The Foreign Service Journal, March 2020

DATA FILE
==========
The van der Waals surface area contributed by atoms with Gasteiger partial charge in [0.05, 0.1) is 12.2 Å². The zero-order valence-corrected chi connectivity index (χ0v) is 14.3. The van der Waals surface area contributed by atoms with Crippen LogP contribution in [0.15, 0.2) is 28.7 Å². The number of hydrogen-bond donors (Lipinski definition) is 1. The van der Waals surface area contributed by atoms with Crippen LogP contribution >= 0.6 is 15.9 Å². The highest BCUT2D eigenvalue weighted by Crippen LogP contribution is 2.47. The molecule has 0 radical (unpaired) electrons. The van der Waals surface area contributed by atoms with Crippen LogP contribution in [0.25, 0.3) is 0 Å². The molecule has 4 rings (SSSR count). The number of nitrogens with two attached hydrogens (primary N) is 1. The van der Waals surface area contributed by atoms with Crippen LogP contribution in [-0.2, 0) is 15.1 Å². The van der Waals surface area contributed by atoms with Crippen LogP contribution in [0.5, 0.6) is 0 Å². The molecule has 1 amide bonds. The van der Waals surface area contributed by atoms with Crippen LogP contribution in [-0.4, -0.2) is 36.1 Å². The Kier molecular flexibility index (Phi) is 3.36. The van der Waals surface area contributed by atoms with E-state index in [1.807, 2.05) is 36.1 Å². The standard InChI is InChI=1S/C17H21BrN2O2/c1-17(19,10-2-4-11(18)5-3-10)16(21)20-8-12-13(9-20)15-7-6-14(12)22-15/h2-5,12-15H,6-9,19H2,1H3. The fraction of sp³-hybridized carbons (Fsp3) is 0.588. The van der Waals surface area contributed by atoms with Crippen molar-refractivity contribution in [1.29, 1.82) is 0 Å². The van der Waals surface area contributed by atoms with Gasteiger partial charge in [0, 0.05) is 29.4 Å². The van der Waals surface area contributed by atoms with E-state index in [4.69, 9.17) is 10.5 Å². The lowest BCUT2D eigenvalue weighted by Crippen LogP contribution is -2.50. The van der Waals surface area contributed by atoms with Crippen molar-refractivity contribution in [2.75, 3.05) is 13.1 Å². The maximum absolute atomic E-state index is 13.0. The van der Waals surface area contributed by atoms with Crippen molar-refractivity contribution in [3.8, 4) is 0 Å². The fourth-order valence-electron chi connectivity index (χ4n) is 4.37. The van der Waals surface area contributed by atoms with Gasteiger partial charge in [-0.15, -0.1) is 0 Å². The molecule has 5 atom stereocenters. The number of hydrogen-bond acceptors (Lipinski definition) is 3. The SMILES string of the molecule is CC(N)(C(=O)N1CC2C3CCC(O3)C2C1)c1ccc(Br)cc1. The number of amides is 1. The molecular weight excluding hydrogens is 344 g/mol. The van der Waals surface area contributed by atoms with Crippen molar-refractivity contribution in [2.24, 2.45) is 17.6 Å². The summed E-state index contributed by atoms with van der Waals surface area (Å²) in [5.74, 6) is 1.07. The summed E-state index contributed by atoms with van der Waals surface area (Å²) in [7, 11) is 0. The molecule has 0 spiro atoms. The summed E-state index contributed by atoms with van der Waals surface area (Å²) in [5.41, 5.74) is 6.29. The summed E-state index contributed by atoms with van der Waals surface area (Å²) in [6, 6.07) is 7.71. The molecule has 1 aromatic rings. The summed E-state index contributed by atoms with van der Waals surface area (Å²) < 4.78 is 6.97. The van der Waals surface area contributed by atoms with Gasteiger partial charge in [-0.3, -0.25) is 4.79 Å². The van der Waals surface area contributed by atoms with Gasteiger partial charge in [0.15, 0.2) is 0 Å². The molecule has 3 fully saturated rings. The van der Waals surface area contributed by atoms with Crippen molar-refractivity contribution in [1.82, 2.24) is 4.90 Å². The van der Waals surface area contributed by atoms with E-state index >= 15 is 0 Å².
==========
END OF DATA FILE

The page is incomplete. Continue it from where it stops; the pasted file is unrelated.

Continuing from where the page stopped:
THE FOREIGN SERVICE JOURNAL | MARCH 2020 55 USAID VP VOICE | BY JASON SINGER AFSA NEWS Contact: | (202) 712-5267 The FSA: It’s More Than Just an Act If you’re like me, you like to settle down at night with your favorite drink and cozy up with a copy of the Foreign Service Act of 1980 ( usaid-fsa). In case you don’t share my reading tastes, I want to highlight some parts of the act and encourage you to take some time to read it. You may find it useful and quite often inspiring. Chapter topics include “Management of the Ser- vice,” “Promotions and Retention,” “Foreign Service Pension System” and “Labor Management Relations.” While not always directly pertinent to USAID, the act is a thoughtful, comprehen- sive piece of legislation that conveys the critical need for a well-functioning, well- resourced, accountable and professional Foreign Service and the responsibility of the foreign affairs agencies, including USAID, to achieve this goal. Section 101: Findings & Objectives. I could use this and all future columns to extoll Section 101. For example, “[A] career foreign service, characterized by excellence and profes- sionalism, is essential in the national interest to assist the President and the Secretary of State in conducting the foreign affairs of the United States.” And, the Foreign Ser- vice “must be preserved, strengthened, and improved in order to carry out its mis- sion effectively in response to the complex challenges of modern diplomacy and international relations.” Clear and powerful. Another objective, near and dear to AFSA and its members, is “establishing a statutory basis for participa- tion by the members of the Foreign Service, through their elected representatives, in the formulation of person- nel policies and procedures which affect their conditions of employment, and main- taining a fair and effective system for the resolution of individual grievances that will ensure the fullest measure of due process for the members of the Foreign Service.” Fullest measure of due process—good stuff! Section 105: Merit Prin- ciples. Section 105 kicks off thus: “All personnel actions with respect to career mem- bers and career candidates in the Service (including applicants for career can- didate appointments) shall be made in accordance with merit principles.” Simple yet critical to keep in mind throughout our careers. Drilling a bit deeper into how the law defines “merit principles,” we find points such as this: “All employees should maintain high stan- dards of integrity, conduct, and concern for the public interest.” And further: “Employ- ees should be protected against reprisal for the lawful disclosure of information which the employees reason- ably believe evidences (A) a violation of any law, rule, or regulation, or, (B) misman- agement, a gross waste of funds, an abuse of authority, or a substantial and specific danger to public health or safety.” As FSOs, we have a public trust to keep; and we have rights and protections to help us maintain that trust. Section 703: Career Development. The act recognizes that the FS is a career spanning many stages. The section opens: “The Secretary shall establish a professional development program to assure that members of the Service obtain the skills and knowl- edge required at the various stages of their careers. With regard to Foreign Service offi- cers, primary attention shall be given to training for career candidate officers and for midcareer officers, both after achieving tenure and as they approach eligibility for entry to the Senior Foreign Service, to enhance and broaden their qualifications for more senior levels of responsibility in the Service.” USAID has training—a lot of training. But the act recognizes the need for dis- tinct training targeted to the needs of the Foreign Service cadre. I think there are real opportunities to develop new trainings—and refocus exist- ing ones—to better meet FSO needs. Section 601: Promo- tions. (Do I have your atten- tion now?). This section lays out broad principles and details, including: “Decisions by the Secretary on the numbers of individuals to be promoted into and retained in the Senior Foreign Service shall be based upon a sys- tematic long-term projection of personnel flows and needs designed to provide (A) a regular, predictable flow of recruitment in the Service; (B) effective career develop- ment patterns to meet the needs of the Service; and (C) a regular, predictable flow of talent upward through the ranks and into the Senior Foreign Service.” This seems reasonable, logical and practical. How- ever, it also presupposes a regular and predictable flow of FSOs and rigorous work- force planning. With Congress’ strong encouragement, we hopefully will see this merit-based flow of new FSO colleagues enter- ing over the coming year and beyond, along with improved workforce planning for the agency. I hope these highlights inspire you to read the Foreign Service Act. It’s a relevant, sound—and legisla- tively mandated—reference for your career and for the USAID’s benefit. n